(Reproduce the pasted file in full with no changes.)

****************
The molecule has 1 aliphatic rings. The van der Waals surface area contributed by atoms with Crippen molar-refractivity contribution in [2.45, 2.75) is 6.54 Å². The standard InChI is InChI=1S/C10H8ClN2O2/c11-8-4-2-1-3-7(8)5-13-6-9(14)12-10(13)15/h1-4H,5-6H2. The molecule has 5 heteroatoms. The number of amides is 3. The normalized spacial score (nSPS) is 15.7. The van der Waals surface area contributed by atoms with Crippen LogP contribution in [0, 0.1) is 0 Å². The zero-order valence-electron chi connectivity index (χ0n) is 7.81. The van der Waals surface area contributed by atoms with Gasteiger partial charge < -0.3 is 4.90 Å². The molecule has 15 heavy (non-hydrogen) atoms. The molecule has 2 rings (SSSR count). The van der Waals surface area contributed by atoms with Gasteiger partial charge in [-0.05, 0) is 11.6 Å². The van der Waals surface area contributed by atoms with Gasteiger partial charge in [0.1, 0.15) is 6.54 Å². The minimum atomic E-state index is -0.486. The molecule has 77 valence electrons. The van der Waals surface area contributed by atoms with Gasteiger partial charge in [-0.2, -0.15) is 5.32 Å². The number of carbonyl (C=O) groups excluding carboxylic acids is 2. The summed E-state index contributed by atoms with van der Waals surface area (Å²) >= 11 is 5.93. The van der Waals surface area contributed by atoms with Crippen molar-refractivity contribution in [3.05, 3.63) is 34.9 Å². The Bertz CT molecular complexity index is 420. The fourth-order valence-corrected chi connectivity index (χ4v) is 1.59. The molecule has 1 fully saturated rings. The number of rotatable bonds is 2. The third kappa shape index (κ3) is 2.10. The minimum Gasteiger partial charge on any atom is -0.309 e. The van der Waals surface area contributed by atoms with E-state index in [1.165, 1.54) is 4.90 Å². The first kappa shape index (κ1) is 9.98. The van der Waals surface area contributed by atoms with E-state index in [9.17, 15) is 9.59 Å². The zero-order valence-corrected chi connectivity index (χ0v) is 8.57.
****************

The molecule has 1 aliphatic rings. The van der Waals surface area contributed by atoms with Crippen molar-refractivity contribution in [2.45, 2.75) is 6.54 Å². The standard InChI is InChI=1S/C10H8ClN2O2/c11-8-4-2-1-3-7(8)5-13-6-9(14)12-10(13)15/h1-4H,5-6H2. The molecule has 5 heteroatoms. The number of amides is 3. The normalized spacial score (nSPS) is 15.7. The van der Waals surface area contributed by atoms with Crippen LogP contribution in [0, 0.1) is 0 Å². The zero-order valence-electron chi connectivity index (χ0n) is 7.81. The van der Waals surface area contributed by atoms with Gasteiger partial charge < -0.3 is 4.90 Å². The molecule has 15 heavy (non-hydrogen) atoms. The molecule has 2 rings (SSSR count). The van der Waals surface area contributed by atoms with Gasteiger partial charge in [-0.05, 0) is 11.6 Å². The van der Waals surface area contributed by atoms with Gasteiger partial charge in [0.1, 0.15) is 6.54 Å². The minimum atomic E-state index is -0.486. The molecule has 77 valence electrons. The van der Waals surface area contributed by atoms with Gasteiger partial charge in [-0.2, -0.15) is 5.32 Å². The number of carbonyl (C=O) groups excluding carboxylic acids is 2. The summed E-state index contributed by atoms with van der Waals surface area (Å²) >= 11 is 5.93. The van der Waals surface area contributed by atoms with Crippen molar-refractivity contribution in [3.05, 3.63) is 34.9 Å². The Bertz CT molecular complexity index is 420. The fourth-order valence-corrected chi connectivity index (χ4v) is 1.59. The molecule has 1 fully saturated rings. The number of rotatable bonds is 2. The third kappa shape index (κ3) is 2.10. The minimum Gasteiger partial charge on any atom is -0.309 e. The van der Waals surface area contributed by atoms with E-state index in [1.165, 1.54) is 4.90 Å². The first kappa shape index (κ1) is 9.98. The van der Waals surface area contributed by atoms with E-state index in [9.17, 15) is 9.59 Å². The zero-order valence-corrected chi connectivity index (χ0v) is 8.57.